Dec. 2006 / Jan. 2007 | Ushering out the old year and ringing in the new causes one to reflect on technologies gone by, and extrapolate what we might expect during this upcoming year. Each of us at The BioTeam has contributed a few topics (in no particular order) that we think are important to watch closely in 2007.
1 Power and Cooling Costs (both in dollars and CO2) — A typical 1U server costs $1 to $2 per day to both heat (provide computing) and cool. On the surface this may not seem like much. However, annually this adds up to a typical 42U rack consuming $30,000 in electricity and the generation of CO2 equivalent to having burned 4,000 gallons of gasoline. These factors (among others) are driving hardware manufacturers to increase the number of FLOPS per Watt. The introduction of two- and four-core processors dramatically increase the number of FLOPS per Watt. Look for the number of cores per processor to hit double digits.
2 “Data-aware” Computing — Companies such as Exludus can layer file-and-data locational awareness onto common distributed resource management systems such as Platform LSF and Sun GridEngine. The result is that scientific workflows automatically migrate towards systems where the required datasets already reside or can be quickly obtained. For environments with I/O heavy scientific computing requirements the throughput performance gains can be impressive. Expect to see more “data aware” computing techniques and technologies in 2007 as a means of reducing network traffic on already saturated storage networks.
3 Unified Identity Management — Research computing environments are often managed as independent silos, kept far apart from organizational and enterprise systems. Expect IT efficiency efforts and government reporting requirements to push for unified access control, single sign-on and identity management systems that span Windows, Mac and Unix systems. Companies with identity management systems built on Microsoft’s Active Directory will want to take a serious look at software products from Centrify and Quest Software — both offer solutions for extending Active Directory authentication and policy based access control onto non-Windows systems.
4 10-Gigabit Ethernet — Watch for 10-Gigabit networking to spread further into the research computing environment. Previously found mostly in large core datacenter switches, the technology is becoming increasingly affordable and obtainable with multiple vendors offering reasonably priced 10-Gb edge and workgroup switches.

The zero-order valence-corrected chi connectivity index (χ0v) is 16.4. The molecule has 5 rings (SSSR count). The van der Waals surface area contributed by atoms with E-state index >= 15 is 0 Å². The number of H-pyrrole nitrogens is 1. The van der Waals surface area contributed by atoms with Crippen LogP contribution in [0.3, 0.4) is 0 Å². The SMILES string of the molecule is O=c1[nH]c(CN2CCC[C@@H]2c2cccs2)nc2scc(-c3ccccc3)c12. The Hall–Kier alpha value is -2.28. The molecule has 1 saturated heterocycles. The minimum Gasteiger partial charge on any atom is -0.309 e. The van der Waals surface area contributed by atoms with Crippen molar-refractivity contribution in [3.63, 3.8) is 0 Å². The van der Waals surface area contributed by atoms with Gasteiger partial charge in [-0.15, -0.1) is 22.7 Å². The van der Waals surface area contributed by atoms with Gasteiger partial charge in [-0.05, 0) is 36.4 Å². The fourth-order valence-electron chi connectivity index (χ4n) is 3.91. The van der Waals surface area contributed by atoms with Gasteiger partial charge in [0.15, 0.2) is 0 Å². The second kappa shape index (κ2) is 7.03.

5 Reconfigurable Accelerator Boards (FPGAs) — FPGA technology has been the “next big thing” in bioinformatics for a while, and 2007 will be no exception. SGI is including an FPGA offering in their new product line, and companies like Mitrionics are providing a development environment, which will support expanded use. As the computational load required for genomics becomes more stable, specific common tools like BLAST will be moved to dedicated, special purpose hardware.
6 Virtualization — Virtual servers and workstations came into their maturity in 2006, and they will see massive adoption in 2007. The imbalance between the growing number of processing cores on a standard workstation and the ability of software to make effective use of more than a couple of those cores will lead users to combine their use of computing power onto their desktop. The simplest way to do this will be to simply start virtual servers on the desktop, rather than porting server software to a whole new environment.
7 High Throughput Genomics, Part 2 — Next generation sequencing technologies from companies like Solexa and 454 will cause another sharp increase in the sheer volume of data available to researchers. With the output of a single lab machine at around 1 billion bases per day, data centers will again be struggling to keep up with demand.
8 Commodity SMP machines replacing small clusters — Dual processor, quad core systems with 32GB RAM and Terabytes of local disk have become commodity systems. Clusters of less powerful systems permitted affordable super-computing but dramatically affected the way bioinformaticists had to map their computing requirements to the cluster architecture. As 16 and 32-way commodity SMP systems hit the market, will clustering make sense anymore?
9 Multi-terabyte personal storage and effects — Half-terabyte disks can be purchased cheaply at Staples. Desktop systems can be ordered with multiple terabytes of local disk and soon laptops will too. As users possess terabytes of data, how will this effect a) backup, b) sharing data between users, c) simply finding your own data?
10 Commercial application of BitTorrent as a P2P file system — Most folks don’t generate multiple terabytes of data, however many will have this much disk on their desk needing to be filled up. Sooner or later, there will be much more disk out there than original content. Is it time to reduce the number duplicate copies and backups of duplicate copies and simply share better? What if we used BitTorrent as a P2P file system, rather than just a file sharing system?
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